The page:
How many passwords do you have? If you are like most of us, there are more than you can count. You regularly enter the wrong password or forget it entirely. This has become a way of life for virtually everybody as we live in this digital age. One of the most alarming aspects of passwords is exactly how often they are stolen. Each and every day we hear more and more stories of security breaches at companies as hackers continually attack systems in an attempt to get your username and password.
However, the end of passwords and the headaches they can bring could be coming with several new security systems currently being tested.
One of the easiest methods available to security firms is by making use of recent advances in facial recognition software. Used along with the webcam available on most devices today, your account could eventually be linked with the details of our face. In order to log in, all you would have to do is simply look at your camera and the systems would do the rest.
Much like facial recognition, voice authorization systems could take advantage of the built in microphone capabilities found on most laptops and mobile devices to form a unique vocal print. To log in, a user must speak into the computer microphone and your speech pattern would be matched to the one stored on the system.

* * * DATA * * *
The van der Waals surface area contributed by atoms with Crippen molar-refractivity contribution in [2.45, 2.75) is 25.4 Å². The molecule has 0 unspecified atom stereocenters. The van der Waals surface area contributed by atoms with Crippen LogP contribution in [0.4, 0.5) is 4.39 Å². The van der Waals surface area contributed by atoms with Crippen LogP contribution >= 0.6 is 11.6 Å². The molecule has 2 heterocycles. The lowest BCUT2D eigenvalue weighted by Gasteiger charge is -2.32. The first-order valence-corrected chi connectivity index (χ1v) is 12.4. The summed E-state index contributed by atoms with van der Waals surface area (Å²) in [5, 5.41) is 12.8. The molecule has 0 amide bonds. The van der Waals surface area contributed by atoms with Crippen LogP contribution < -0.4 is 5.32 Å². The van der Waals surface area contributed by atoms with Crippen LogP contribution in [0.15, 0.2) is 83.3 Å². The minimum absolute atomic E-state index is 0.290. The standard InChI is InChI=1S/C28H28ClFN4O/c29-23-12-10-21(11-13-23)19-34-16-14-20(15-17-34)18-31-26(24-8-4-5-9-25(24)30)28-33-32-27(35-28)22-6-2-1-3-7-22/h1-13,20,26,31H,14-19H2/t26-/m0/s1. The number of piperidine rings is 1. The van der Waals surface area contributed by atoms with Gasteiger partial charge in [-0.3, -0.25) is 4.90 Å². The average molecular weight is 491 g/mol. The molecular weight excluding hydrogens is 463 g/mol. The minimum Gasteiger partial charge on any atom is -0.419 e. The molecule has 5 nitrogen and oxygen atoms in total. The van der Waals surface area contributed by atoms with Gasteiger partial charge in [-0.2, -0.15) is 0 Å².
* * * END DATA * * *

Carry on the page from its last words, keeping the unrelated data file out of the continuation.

One of the more complex systems currently being proposed, computers would create a digital portrait of you based on how you react to certain questions, your image on a webcam, your voice, and even areas on the screen where you click. All this information is combined to create a complex digital portrait of who you are and is used each time you attempt to log in. While this system is more complex and, undoubtedly, expensive, it represents one of the most secure methods of protection as it uses a large amount of very different data in the authentication process.
Passwords Still King
The fact remains that the traditional username and password method of authentication is still the most widely used and will remain so for quite some time, due mainly to the fact that password protected systems are much easier to configure and much more cost effective when compared to the new forms of authentication. At the same time they still provide users with a reasonable amount of protection and security for their cost, making many companies reluctant to adopt some of the newer, more secure forms of authentication.
While usernames and passwords are likely to continue as the major security feature put in place by most companies, with the continued attacks by hackers trying to steal this information there is little doubt that change is coming. As the technology for these new systems continues to develop and mature and the costs begin to drop, more and more companies will begin to adopt these systems as they attempt to secure the data of their customers and employees so that they do not fall victim to the next big data breach.